Running Diary: A Day In The Disc Golf Media Life

The work doesn't stop after you leave the course

Photo: Alyssa Van Lanen – PDGA

Ultiworld Disc Golf’s coverage of the 2019 Las Vegas Challenge is presented by Innova Discs; all opinions are those of the authors. 

I left my dream job at ESPN on December 14th of last year. It was a heart-wrenching decision, but I wanted to move in with my girlfriend in New York. Very quickly I went from the worldwide leader to unemployed, and by my own volition.

I call up Ian Anderson at Central Coast Disc Golf. In 2014 I had reached out to Ian to see if I could get clips to use on SportsCenter, and we’ve stayed in touch ever since. He’s looking for extra hands to help out at the Wintertime Open, a huge event on the CCDG calendar, and wants me to stick around and go to the Las Vegas Challenge too. I’ve never been to Vegas, and I love traveling. When he says he wants to pay me, that’s the cherry on top

Wintertime was a great warm-up, but now we’re onto the big show, and PDGA National Tour at Wildhorse Golf Club in Nevada.

Here’s what it’s like to work on a video crew at an elite disc golf event. Every person’s role and every team’s workflow is different, but I hope this gives you a basic idea of how many hours and hands it takes to push out polished round coverage.

Wednesday, February 20th, the day before the LVC

Terry Miller needs another person to help him film on Thursday, I immediately volunteer. I’m a huge Smashie and a Chicagoan, and Midwesterners stick together.

Thursday, February 21st, round one

6:15 am: I can’t sleep. My schedule is all messed up. I live in New York City, so my internal clock has me waking up early. Plus, I’m still recovering from the Wintertime Open, where we were regularly going to bed around midnight (3 a.m. on my internal clock). There are three of us sleeping in the same room, so I have to tip-toe out of there. I hop in the shower and get dressed. It’s chilly out there – I layer up.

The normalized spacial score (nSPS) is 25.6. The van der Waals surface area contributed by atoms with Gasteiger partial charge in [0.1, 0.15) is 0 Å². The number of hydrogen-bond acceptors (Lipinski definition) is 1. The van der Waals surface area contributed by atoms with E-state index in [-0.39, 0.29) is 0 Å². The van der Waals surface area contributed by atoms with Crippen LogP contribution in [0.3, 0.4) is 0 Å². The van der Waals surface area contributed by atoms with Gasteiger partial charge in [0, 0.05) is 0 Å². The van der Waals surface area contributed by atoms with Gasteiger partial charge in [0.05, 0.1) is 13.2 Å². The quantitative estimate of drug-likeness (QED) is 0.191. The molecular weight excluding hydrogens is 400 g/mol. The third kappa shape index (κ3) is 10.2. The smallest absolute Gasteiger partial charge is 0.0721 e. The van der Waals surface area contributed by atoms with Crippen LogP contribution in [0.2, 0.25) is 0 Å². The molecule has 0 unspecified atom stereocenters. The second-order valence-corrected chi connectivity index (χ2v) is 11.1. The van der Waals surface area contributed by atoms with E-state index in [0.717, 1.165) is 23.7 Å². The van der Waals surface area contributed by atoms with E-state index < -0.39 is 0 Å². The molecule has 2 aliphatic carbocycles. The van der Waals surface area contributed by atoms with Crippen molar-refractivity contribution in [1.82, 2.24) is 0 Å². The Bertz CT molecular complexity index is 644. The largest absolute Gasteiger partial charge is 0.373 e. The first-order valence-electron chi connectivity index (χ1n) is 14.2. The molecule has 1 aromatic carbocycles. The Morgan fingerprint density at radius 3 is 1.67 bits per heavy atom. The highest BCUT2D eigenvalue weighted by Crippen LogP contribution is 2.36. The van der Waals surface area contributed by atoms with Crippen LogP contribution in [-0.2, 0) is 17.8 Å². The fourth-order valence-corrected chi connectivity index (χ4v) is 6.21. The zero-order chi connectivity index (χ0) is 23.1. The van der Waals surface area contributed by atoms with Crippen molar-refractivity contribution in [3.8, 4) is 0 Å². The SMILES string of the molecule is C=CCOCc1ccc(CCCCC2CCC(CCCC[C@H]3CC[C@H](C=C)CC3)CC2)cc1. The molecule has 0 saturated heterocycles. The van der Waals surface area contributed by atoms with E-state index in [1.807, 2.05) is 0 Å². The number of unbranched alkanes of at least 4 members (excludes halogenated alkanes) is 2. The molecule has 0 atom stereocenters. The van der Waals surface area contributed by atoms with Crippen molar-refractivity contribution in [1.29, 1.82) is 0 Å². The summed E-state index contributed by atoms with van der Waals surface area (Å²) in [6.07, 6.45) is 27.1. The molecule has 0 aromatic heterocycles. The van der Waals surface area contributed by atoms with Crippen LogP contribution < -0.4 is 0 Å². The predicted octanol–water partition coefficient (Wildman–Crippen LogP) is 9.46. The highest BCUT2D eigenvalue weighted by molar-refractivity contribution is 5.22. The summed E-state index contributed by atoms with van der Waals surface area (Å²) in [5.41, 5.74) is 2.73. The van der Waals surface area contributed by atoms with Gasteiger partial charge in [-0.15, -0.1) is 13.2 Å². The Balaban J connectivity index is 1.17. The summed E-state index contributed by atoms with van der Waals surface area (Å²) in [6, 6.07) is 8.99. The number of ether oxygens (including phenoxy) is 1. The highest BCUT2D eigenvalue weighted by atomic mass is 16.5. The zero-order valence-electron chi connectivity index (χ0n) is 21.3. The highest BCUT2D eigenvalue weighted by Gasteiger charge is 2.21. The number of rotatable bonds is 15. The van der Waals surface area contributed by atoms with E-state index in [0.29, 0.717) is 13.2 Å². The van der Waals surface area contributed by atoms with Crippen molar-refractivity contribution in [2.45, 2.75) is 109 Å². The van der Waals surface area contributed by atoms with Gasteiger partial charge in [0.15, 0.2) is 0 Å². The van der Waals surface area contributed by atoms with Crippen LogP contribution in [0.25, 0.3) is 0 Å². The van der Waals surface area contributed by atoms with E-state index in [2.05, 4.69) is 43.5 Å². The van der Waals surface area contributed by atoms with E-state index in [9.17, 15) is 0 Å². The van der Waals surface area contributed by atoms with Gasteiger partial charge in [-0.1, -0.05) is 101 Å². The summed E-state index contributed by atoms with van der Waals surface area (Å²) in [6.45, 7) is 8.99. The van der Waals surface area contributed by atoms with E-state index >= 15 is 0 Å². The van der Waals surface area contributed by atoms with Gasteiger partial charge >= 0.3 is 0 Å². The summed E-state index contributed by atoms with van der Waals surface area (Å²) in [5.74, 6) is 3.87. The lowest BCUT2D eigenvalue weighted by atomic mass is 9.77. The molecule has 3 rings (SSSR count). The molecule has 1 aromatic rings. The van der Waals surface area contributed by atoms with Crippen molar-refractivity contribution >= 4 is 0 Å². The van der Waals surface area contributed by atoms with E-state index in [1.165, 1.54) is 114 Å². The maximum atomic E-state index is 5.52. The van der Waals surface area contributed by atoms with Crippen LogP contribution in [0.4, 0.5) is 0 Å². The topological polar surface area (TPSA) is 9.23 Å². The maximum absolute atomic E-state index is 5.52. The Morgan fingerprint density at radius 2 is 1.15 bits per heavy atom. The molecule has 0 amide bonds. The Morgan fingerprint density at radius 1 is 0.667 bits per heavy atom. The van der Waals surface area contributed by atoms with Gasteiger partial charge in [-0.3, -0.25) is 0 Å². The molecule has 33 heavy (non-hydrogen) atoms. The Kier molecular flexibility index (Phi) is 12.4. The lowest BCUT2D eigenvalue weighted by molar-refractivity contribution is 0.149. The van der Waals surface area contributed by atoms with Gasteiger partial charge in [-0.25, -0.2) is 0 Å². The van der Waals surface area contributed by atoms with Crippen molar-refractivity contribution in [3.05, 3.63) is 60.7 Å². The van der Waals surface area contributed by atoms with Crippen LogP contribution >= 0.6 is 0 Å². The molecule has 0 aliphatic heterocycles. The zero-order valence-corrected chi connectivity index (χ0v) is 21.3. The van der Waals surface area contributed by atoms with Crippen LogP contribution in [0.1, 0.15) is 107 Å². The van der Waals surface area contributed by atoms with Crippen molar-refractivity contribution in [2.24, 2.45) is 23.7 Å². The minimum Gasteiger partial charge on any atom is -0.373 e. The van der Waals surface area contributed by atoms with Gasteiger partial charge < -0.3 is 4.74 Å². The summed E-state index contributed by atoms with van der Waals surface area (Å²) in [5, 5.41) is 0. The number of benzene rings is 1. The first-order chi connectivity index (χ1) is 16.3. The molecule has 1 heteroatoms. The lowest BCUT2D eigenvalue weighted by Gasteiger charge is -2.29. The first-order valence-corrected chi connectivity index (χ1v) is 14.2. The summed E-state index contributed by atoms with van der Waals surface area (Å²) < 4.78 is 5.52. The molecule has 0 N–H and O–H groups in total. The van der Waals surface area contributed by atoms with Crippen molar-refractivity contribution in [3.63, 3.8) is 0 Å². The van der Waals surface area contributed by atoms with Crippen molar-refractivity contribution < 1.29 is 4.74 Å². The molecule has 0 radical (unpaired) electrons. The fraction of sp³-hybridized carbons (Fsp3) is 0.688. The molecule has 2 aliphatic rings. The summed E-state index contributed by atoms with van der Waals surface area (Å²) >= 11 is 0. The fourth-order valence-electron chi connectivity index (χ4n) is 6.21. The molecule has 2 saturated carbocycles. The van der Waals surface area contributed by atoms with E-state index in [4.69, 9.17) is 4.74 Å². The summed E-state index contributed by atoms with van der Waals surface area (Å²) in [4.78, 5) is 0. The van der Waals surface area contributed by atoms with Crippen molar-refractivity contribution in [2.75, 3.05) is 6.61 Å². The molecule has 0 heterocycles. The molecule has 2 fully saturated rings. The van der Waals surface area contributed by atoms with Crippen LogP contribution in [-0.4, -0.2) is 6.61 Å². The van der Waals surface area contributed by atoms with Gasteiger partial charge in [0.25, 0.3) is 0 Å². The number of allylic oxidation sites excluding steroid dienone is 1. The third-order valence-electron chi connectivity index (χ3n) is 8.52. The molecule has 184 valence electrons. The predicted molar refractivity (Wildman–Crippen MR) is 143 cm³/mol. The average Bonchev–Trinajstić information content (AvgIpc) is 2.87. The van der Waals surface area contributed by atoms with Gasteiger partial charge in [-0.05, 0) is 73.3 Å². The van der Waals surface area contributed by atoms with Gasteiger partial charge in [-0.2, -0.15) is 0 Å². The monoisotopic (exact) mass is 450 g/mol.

7:00 am: Terry “The Disc Golf Guy” Miller picks me up at the CCDG house. We chat about the weather and how everyone is freaking out.  Terry is from Wisconsin and I’m from Chicago, so we laugh at ‘em.

7:15 am: We arrive at the Wildhorse Golf Club. CCDG got here on Tuesday, and I was shocked as we drove in. Innova has money, and they’re pouring it into this event. There are banners everywhere, baskets set up all over the place, tents.

7:15 – 7:30 am: Me and Terry head to the media area where we set up cameras. Terry has basically the same cameras that I’ve been using with CCDG, so I get acclimated pretty quickly. Something new in disc golf media is syncing the timecodes on the cameras, which makes editing much easier. Back in the stone age (a.k.a. last year) we used to edit by simply attempting to match up video frames.

7:56 am: Our card tees off, FPO second feature. I’ve never filmed B (catch) Cam before, so it’s definitely taking me some time to find my rhythm and figure out where to stand. I was stoked to film the card. Eveliina Salonen and Madison Walker are two of my favorite FPO players, and it was also cool to watch Jennifer Allen crush shots out there. Eveliina, in particular, was a joy to watch.  She’s 19-years-old and has a big future ahead of her.

Photo: Alyssa Van Lanen – PDGA

11:30 am: After the round is over I run the camera for Terry as he interviews Jen Allen.

12:00 pm: I walk around and look for people to interview. I find Eveliina and, through a translator, we have a quick chat about her round and how playing in Finland had her ready for the cold conditions. I send the interview to the Ultiworld Disc Golf editors.

12:30 pm: I find Brian Earhart and talk to him about how he’s doing now that he’s fully recovered from his injury. He shot a great round and is on the second chase card Friday. He’s stoked. We went to high school together, so I’m especially happy that Brian’s out here flourishing.

12:45 pm: I head back to the clubhouse and try to gather as much info as possible. I overhear people talking about the Discraft Kong. It’s definitely the hot topic out here, at least as far as anything other than the tournament is concerned.